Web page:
27 May 2011

Show me a meme!

This drawing shows the replication cycle of the three main types of replicators identified to date; genes, memes and temes.

The aim is to show these three cycles in parallel to highlight the strong similarities that exist and attempt to argue a little further my vision of the replicator.


I introduced in my previous articles the concept of "reader" and I have also put forward definitions of the concepts of "code" and "copy". I will not go back to those here but only give some illustrated examples of replication.
http://knol.google.com/k/sylvain-magne/a-theory-of-memetics-beta/nswk0xtldpdg/5

We will consider the following examples:
  • Biological replicator: a human gene.
  • Cultural replicator: a handshake.
  • Technological replicator: a computer code on CD.
Whatever the replicators, there is a systematic replication process to be followed. First, there needs to be a reader, an entity capable of reading the replicating code and generate a copy. The reader is all or any part of the environment of the replicator which may be necessary to create the copy correctly. One can see how a reader may be very large indeed. Thus, with regard to genes, our sun is part of the reader because if you remove the sun, the chances that a new generation of humans will be born is very low. In some cases, for convenience purposes, one may wish to focus only on the most significant parts of the reader. For example, in terms of genetic replication, we can distinguish different layers of the genetic reader, starting at the smallest scale with the sperm and egg, then zooming out to the mother's womb, then the mother herself, the resources the mother has access to, the population, the close environment, etc. Typically it would be more practical to consider the level of the population, and sub groups as the reader.

Then comes the code. So that it can be identified, the code needs a medium in which it can be transmitted. No information may travel without a medium. However, it is very important to distinguish between the code and its medium. In the case of genes, DNA molecules are the medium of the code and the code is in the particular sequencing of these molecules. It is the sequence that makes the code, not the molecules. For some convincing, one can observe that the molecules can be replaced by other identical molecules without destroying the code but you can not mix up the molecules without destroying the code.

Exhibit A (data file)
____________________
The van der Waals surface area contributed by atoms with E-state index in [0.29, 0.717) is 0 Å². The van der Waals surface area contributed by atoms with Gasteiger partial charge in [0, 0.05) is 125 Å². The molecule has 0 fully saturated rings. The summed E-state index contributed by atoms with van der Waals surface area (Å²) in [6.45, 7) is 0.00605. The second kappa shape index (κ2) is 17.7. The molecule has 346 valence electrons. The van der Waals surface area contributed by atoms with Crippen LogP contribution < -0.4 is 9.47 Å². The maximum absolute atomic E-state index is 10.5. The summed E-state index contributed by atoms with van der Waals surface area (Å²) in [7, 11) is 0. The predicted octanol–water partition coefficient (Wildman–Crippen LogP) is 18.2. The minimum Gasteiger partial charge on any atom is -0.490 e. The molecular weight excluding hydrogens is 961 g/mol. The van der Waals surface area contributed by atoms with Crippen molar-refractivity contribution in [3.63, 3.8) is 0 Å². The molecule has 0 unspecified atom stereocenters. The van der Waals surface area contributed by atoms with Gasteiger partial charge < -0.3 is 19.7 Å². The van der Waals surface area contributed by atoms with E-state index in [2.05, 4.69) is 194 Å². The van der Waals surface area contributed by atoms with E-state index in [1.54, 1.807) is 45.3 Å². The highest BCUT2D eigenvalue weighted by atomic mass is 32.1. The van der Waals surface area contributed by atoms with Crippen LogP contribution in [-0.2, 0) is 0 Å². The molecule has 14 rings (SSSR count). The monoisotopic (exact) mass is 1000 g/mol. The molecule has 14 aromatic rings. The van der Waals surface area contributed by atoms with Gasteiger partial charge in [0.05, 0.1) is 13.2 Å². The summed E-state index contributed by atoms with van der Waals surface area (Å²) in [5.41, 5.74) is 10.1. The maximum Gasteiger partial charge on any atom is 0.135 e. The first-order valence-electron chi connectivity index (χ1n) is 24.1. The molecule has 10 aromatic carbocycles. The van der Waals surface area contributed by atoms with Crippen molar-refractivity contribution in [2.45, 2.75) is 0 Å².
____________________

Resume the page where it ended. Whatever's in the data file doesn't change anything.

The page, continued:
Thus, in the case of the handshake, I place the code in the sequence of photons emitted by the human bodies performing the handshake. The medium of the code being the photons themselves.
In the case of the CD, the code is in the sequence of holes on the CD and the medium is the plastic of which the CD is made.

The replication process can begin when the code is read by the reader. For this to happen, every reader has a particular point of entry.
This is extremely important because it is what defines the communication protocol. It is a kind of filter which will only let through a certain type of information encoded in a certain way. Thus the DNA molecules' shape and composition is highly specific and meet the requirements of the cell nucleus reading them. Regarding the eye, only some wavelengths, within a limited range of intensity, will be admissible. For the CD, the size and arrangement of holes is also very specific to be readable by the laser in the CD player. It will be noted here that the nucleus is the most demanding reader and the eye is a relatively tolerant reader.

Note: However, this tolerance does not mean that the codes can not be very accurate. I approached this topic as well as the quality of the copies in an note on fuzzy logic.
http://knol.google.com/k/the-memetic-code #